Money for Sematech could come from state

Lawmakers authorize fund pitched by Perry as way to keep consortium in Texas

By Kirk Ladendorf
Tuesday, June 3, 2003

Plenty of Texas legislation died on its way to the governor's desk — from property tax reform to a redrawing of the congressional map — but at least one issue important to the Austin business community survived.

On Sunday, the Legislature authorized the creation of a 5 million Texas Enterprise Fund for economic development, using money from the state's so-called rainy day fund. When he proposed the fund in February, Perry originally sought 0 million. Of that, million was earmarked for Austin's International Sematech research consortium to keep it from moving to upstate New York, and million was to go toward building a rail extension to the planned Toyota truck factory in San Antonio. Another million was to be used to attract various technology and biotechnology companies to the state.

In a letter to Sematech's board of directors last fall, the governor pledged to provide them 0 million in state and local assistance over five years.

The money is expected to go for an advanced-materials research center that would be administered by Sematech, which is the best-known semiconductor collaborative research organization. Sematech's focus is to speed the development of manufacturing technology for future generations of chips.

Perry won't have sole discretion over how the Texas Enterprise Fund is spent. The legislation states that distributions from the fund made by the governor must be approved by both the lieutenant governor and the speaker of the House.

Austin lawyer Pike Powers, who is coordinating the Texas Technology Initiative to back Sematech, said the passage of the bills is an important step in a nine-month effort to keep the consortium in Texas.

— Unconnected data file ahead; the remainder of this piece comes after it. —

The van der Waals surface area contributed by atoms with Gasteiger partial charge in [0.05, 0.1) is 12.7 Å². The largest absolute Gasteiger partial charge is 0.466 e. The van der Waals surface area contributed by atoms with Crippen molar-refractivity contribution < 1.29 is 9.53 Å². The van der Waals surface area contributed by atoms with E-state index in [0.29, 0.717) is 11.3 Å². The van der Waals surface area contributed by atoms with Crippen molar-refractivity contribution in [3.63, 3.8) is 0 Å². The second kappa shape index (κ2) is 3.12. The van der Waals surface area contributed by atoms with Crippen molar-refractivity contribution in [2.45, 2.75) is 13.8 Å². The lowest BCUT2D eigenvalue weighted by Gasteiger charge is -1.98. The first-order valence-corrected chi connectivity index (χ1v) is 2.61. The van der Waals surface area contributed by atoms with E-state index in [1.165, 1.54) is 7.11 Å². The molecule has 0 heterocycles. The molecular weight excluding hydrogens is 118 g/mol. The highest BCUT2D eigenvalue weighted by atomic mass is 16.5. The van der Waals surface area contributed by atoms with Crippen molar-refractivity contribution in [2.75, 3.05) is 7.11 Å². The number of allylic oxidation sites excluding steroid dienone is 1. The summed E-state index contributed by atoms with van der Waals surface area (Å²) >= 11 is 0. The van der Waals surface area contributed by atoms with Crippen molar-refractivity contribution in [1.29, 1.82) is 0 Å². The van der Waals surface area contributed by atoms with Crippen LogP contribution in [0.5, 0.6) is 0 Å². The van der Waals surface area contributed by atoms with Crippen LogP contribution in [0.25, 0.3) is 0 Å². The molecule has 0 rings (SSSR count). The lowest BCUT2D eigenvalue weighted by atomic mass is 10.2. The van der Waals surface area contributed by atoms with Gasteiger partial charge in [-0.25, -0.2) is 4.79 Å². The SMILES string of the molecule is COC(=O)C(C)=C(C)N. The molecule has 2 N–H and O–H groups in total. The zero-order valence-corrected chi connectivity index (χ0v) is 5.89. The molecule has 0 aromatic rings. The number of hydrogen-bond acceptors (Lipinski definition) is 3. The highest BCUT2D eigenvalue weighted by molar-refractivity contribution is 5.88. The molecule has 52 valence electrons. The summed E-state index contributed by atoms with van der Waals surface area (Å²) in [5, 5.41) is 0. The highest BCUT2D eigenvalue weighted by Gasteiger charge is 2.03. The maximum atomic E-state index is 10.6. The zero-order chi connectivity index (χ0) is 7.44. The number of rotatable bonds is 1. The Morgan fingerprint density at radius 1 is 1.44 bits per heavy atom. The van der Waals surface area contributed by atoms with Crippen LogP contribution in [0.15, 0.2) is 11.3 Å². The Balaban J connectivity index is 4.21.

"I don't want to jump up and down. There is a lot of work to be done yet," Powers said. "But this is a tremendously important accomplishment by Governor Perry, his working group and the leadership of the Legislature."

Powers has said that Texas must provide new incentives for Sematech to keep it from moving to Albany, N.Y., where Gov. George Pataki has promised a heavy package of incentives.

Sematech, which employs 500 people in Austin, is under pressure to stretch its research dollars further to support research for the semiconductor industry.

The consortium expects its research budget this year will be 0 million. That includes money from New York, where Sematech has already located one of its research programs. Sematech's board is expected to meet in August to decide the consortium's long-term strategy, including where it will make its home. New York will support Sematech's program in Albany with 0 million over five years.

Winning state support for Sematech is only part of the work being done to keep the consortium here. Powers and his group also have asked members of the Texas congressional delegation to support legislation that would pay for a new research center in Austin to supplement Sematech's cramped 60,000-square-foot research "clean room" on Montopolis Drive.; 445-3622